Citronella is a great suggestion. With standing water after a storm, mosquitoes and other nasties will abound. Some cans of OFF spray, etc. are a good idea too.

Great comment on the toilet flushing too... If you don't know how to manually fill the toilet tank, etc. learn before a storm hits.



posted on Jun, 1 2005 @ 12:49 PM
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FOOD SUGGESTIONS

Here are some that I stocked up on…just as an example.
No doubt your likes/dislikes will be different than mine, but thought it showed
Some ideas…

CANNED VEGGIES
Corn
Green Beans
Potatoes

CANNED MEATS
Vienna Sausages
Tuna
Chicken

CANNED MEALS
LaChoy Chow Mein
Numerous Chef Boyardee types
Soups

NON-FRIDGE FOODS
Peanut Butter and Jelly
Ramen Noodles
Instant Mashed Potatoes (ones needing just water, not milk)
Instant Noodle/Rice Dinners (ones needing just water)
Crackers, Chips, other Snack Foods
Granola Bars
Pop-Tarts
Powdered Drink Mixes (water gets old quick sometimes)


Lots of other things, these just popped into mind. Keep in mind to eat your fridge stuff first if you lose power, meats, etc. and keep the other stuff for when needed. Chances are, the fridge stuff will be preferable anyhow, hehe…



posted on Jun, 1 2005 @ 01:45 PM
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And if you live in an area that may be evacuated -- have an evacuation kit ready -- some plastic storage bins you can get in Home Depot or the like with snap on tops that are easy to pick up and go are great for this. Have a couple of changes of clothes (things easily washed in sinks and dried) and some blankets or bedding in one (if you end up in a shelter having your own stuff is great). In another have water, food, snacks, (be sure to rotate these out during the year so they are fresh). Like Gazrok said earlier some diversionary things cards, books, toys, games - you can spend a lot of time just sitting and waiting. A good idea is to have all your meds. in one area in one room so you can load them up fast without worry that you might forget something important. If you have the room for another bin -- put your important papers, pictures, licenses, etc. in that - Things that cannot be replaced and may be needed in the future.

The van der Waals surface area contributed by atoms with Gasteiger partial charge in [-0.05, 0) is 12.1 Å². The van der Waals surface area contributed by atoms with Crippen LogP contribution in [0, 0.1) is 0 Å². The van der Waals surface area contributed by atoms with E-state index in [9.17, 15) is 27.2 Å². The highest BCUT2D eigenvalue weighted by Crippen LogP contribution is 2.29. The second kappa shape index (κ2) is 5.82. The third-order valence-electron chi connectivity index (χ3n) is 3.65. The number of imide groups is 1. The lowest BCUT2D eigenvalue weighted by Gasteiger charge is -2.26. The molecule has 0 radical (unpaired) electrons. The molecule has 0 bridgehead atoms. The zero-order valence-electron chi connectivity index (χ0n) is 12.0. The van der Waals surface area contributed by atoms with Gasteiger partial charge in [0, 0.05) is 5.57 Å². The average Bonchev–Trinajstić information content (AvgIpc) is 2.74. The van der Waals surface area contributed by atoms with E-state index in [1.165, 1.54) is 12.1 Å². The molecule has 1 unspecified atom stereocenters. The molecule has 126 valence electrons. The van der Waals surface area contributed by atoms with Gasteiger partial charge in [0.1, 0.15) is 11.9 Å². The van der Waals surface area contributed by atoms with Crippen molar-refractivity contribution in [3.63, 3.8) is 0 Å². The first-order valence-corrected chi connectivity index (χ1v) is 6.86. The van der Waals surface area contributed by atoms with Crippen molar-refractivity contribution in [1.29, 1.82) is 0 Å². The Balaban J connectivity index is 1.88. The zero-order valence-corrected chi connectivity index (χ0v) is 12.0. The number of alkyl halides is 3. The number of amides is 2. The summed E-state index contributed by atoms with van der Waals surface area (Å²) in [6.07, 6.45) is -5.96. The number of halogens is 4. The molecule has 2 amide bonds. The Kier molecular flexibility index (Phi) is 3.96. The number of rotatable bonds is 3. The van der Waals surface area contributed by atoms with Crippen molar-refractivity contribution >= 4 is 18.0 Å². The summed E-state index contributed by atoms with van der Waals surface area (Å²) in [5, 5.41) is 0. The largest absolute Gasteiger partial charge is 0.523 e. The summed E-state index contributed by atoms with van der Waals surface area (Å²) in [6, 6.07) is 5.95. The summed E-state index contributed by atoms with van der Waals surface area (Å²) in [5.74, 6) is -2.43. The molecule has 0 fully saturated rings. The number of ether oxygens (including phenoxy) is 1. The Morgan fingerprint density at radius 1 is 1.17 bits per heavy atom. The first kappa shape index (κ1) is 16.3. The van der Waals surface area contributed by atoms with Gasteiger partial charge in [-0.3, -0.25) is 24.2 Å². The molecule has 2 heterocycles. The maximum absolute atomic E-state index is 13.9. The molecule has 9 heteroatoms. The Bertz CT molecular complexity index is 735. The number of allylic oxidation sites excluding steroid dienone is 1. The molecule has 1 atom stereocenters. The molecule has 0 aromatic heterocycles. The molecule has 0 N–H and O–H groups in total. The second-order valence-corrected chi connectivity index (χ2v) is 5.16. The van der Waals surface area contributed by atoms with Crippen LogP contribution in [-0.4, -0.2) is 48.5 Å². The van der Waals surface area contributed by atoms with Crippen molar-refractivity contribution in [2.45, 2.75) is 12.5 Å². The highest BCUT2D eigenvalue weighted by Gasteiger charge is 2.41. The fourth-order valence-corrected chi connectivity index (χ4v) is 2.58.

Oh, and have some cash on hand -- banks may not open for a while and ATM's need electricity and someone to replenish the money --- and stores and gas stations etc. may lose the phone lines and other things necessary for credit card use.



posted on Jun, 1 2005 @ 03:22 PM
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WOW! Its nice to see a thread like this. This year now that I live a little more inland I think ill be ok regardless of what comes (unless its something extremley rare). Yesterday which I didnt realize was the day before hurricane season we finally got renters insurance. We didnt have it last year but we lucked out. Only supply were buying is water. We didnt get anything last year. Im sure well survive again
.



posted on Jul, 6 2005 @ 09:14 AM
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With our current storms out there, giving this one a bump...



posted on Jul, 6 2005 @ 10:35 AM
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Another important addition...

MEDICATION - Have at least a couple weeks supply of any needed prescription meds.



posted on Jul, 13 2005 @ 03:41 AM
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Id say a battery powered tv would be nice. If its not already mentioned.

Lots beer and alcohol too.

Im mentioning the 2 things us men can survive off of.

LOL


Gazrok you wanna throw a hurricane party? Have one once or twice a month.


My moms mad cause im not evacuating this time around at all. Im inland in the Carrollwood area and could weather winds where I live. She on the other hand wants to evacuate at first sign.



posted on Aug, 26 2005 @ 09:10 AM
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Thought it a good time to get this back in current viewing...for those of us in the Sunshine (haha) State...

The other day, I saw something pretty cool, at Wal-Mart, they had a radio that could run on solar or hand crank power even.... Damn nifty for this kind of thing.



posted on Aug, 26 2005 @ 09:22 AM
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Another cool thing Ive seen is a flashlight that you shake to generate light. No batteries ever required and the light is plenty bright and it can shine for about an hour without having to shake it again.

Beware of scams, before and after the storm. Many people got ripped off last year when a so called contracter demanded a cash downpayment or even a full cash payment before they start working and when they got it they dissapaered.

Make sure you get quality shutters, look at what you are buying. If you can chuck a baseball at your shutters and it will damage them then odds are they will get torn up in a storm.